But if there really is no timeless frame of reference, then the only sense in which it’s at all coherent to talk about knowledge and certainty is internal to an epistemic system. There is nothing transcendent to lose—all we could ever have meant by “truth” or “knowledge” all along, if we were succeeding at meaning anything, was the domesticated local version.I comment
I just arrived (from Brad DeLong) to this clearly ongoing investigation. I will boldly assert that there is an elementary error right at the end
"all we could ever have meant by “truth” or “knowledge” all along, if we were succeeding at meaning anything, was the domesticated local version. Just click your heels"
Up until then, you (Sanchez) have argued that there can't be unconditionally objective knowledge -- justified true belief. For what my opinion is worth, I agree that there can't be knowledge except for knowledge within a system (you put it better).
Suddenly, however, you assert that if there can't be objective justified true belief, then there can't be objective truth or objectively true beleifs.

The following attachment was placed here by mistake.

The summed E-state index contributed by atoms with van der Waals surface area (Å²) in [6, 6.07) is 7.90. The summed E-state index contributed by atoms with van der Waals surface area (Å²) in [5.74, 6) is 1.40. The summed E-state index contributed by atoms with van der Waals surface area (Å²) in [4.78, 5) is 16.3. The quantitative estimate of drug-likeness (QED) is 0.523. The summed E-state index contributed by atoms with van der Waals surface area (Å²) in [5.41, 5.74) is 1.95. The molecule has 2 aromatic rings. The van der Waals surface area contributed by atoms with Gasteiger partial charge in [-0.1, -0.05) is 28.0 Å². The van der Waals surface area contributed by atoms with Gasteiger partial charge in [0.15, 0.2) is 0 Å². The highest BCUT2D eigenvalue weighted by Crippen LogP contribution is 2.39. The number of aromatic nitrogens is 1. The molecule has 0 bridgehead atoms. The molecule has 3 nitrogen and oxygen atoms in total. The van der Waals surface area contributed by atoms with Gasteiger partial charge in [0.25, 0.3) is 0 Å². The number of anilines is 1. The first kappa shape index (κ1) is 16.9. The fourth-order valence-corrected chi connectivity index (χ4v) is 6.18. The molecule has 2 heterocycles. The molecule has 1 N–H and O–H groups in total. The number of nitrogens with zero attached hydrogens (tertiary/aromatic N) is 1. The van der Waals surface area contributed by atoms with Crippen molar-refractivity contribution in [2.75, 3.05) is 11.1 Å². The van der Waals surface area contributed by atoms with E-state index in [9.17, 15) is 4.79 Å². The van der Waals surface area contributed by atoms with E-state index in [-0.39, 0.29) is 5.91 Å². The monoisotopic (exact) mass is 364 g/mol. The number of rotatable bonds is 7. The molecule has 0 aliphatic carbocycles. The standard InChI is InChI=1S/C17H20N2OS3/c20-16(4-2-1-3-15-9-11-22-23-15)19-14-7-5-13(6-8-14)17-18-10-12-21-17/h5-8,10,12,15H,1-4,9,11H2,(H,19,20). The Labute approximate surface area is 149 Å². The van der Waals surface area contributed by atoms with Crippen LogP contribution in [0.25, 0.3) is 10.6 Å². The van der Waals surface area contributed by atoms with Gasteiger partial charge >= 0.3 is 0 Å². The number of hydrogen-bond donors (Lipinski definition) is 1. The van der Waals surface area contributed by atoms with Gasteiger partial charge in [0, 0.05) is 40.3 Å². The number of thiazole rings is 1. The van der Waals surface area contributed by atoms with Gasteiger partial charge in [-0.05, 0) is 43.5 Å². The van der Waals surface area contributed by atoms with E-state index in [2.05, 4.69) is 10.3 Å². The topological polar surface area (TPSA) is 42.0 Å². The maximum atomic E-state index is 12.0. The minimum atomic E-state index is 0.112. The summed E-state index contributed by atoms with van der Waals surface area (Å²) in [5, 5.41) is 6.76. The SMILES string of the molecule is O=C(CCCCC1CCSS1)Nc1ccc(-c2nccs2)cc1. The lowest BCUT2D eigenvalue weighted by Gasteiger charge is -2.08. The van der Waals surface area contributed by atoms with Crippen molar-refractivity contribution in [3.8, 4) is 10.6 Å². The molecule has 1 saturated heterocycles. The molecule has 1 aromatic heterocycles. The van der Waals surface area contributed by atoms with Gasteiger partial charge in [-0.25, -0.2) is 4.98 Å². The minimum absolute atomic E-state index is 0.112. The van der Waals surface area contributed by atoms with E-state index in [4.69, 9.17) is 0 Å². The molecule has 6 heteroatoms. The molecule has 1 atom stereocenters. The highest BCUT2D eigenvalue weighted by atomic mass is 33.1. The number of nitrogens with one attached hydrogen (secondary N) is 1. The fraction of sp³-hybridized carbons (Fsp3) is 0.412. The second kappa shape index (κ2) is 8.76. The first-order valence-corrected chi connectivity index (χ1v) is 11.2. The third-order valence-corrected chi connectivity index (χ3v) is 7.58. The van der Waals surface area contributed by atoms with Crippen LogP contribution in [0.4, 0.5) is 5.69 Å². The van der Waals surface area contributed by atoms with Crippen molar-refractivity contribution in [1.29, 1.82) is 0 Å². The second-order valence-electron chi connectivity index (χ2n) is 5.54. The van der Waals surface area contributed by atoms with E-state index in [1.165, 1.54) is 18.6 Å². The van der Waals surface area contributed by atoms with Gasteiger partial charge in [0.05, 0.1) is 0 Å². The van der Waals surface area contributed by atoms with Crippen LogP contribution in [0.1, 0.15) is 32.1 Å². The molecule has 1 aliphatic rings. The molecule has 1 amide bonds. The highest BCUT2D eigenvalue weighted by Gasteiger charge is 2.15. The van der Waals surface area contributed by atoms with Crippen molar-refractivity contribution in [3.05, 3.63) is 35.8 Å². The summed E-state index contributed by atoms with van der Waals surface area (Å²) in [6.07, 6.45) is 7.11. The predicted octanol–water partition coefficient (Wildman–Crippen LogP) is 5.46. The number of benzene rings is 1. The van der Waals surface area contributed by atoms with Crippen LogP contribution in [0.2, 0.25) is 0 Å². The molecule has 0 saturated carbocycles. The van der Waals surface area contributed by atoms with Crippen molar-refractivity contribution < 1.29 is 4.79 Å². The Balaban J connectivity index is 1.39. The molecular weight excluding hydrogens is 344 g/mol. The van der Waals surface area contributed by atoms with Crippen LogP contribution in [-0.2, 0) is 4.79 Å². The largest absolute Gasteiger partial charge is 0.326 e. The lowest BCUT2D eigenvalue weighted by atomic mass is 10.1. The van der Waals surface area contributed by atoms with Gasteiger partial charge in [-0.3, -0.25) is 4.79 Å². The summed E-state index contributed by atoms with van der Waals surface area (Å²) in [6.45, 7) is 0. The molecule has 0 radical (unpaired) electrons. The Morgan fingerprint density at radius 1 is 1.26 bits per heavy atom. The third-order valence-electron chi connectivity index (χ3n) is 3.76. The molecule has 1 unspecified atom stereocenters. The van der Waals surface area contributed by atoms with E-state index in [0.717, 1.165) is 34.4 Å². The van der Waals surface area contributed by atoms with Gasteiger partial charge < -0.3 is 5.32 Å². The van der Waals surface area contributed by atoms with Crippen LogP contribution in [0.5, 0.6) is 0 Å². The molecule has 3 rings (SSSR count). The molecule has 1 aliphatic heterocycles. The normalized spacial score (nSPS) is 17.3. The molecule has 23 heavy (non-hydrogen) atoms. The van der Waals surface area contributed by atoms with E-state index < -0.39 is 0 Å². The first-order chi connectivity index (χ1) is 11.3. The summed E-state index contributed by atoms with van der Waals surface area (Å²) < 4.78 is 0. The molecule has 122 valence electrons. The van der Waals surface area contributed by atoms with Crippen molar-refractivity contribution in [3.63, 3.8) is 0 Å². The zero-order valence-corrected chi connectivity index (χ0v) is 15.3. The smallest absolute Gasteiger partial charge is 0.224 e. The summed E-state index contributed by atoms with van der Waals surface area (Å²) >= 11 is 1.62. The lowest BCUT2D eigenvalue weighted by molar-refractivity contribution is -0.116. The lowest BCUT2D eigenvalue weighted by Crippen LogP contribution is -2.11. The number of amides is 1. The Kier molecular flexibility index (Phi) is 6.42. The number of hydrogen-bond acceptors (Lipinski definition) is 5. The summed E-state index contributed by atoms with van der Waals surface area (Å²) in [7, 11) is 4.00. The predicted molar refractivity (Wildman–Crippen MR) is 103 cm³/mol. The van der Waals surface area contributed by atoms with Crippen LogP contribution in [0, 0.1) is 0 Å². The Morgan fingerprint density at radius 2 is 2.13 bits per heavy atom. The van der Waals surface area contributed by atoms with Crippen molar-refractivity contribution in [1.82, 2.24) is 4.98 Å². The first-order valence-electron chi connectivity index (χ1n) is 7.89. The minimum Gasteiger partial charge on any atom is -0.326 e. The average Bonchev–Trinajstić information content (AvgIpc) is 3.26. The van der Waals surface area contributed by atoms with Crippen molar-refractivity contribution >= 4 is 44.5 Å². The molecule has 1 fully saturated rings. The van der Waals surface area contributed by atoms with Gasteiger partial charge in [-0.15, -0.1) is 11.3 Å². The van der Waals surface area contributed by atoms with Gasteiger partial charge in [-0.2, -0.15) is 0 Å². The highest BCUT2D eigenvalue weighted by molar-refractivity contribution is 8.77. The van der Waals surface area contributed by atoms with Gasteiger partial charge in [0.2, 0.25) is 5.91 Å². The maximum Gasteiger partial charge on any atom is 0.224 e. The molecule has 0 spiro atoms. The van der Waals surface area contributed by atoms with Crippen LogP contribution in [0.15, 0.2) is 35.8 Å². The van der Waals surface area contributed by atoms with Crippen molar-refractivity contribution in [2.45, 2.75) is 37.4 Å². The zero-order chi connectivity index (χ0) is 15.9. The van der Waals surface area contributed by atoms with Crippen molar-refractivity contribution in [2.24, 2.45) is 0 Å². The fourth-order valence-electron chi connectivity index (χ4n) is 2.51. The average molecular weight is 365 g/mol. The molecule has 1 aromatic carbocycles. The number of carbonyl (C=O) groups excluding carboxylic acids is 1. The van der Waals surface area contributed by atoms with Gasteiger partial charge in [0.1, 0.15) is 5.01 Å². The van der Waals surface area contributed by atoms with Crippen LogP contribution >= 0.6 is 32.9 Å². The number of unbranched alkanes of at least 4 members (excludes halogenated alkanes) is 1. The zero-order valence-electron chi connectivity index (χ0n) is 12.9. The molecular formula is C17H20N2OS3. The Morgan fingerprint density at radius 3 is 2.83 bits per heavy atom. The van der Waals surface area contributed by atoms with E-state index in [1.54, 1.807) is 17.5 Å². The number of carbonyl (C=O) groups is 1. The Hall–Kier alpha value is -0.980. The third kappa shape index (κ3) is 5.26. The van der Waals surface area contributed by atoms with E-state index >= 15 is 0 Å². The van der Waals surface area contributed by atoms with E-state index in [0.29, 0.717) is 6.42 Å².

How did that follow ? You prove that there can't be epistimelogically objective truths and then casually assert that there can't be ontologically objective truths either.
I don't follow.
I am thinking of moral questions. I assert that evidence and logic can give us no guidance on questions in pure ethics (more or less by definition of "pure ethics"). There are statements in pure ethics which I believe with no doubt. I am sure they were true before I existed, will be true after I die and would be just as true if I changed my mind.
For example, I don't think it would be a good thing to torture everyone for the rest of time while also artificially inseminating people so there would be more and more people to torture. If I were presented with such a world, I might doubt the evidence of my eyes and hope I was dreaming, but I would not doubt that what I seem to see is bad.
What am I supposed to say about my beliefs ? I admit nothing along the lines of knowledge at all and have faith in the absolute objective truth of my beliefs.
There seems to be a strong belief that we should not believe something if that belief is unsupported by evidence. Note the word "should." The argument against faith in objective moral truth is based on an assertion of objective moral truth.
One might think that absolute confidence in a statement and absolute confidence that it has nothing to do with evidence and logic can't fit in the same mind. I have both beliefs. I exist. There must be room in your philosophy for my existence -- you might find me appalling or pathetic, but you better not try to convince yourself that I don't exist.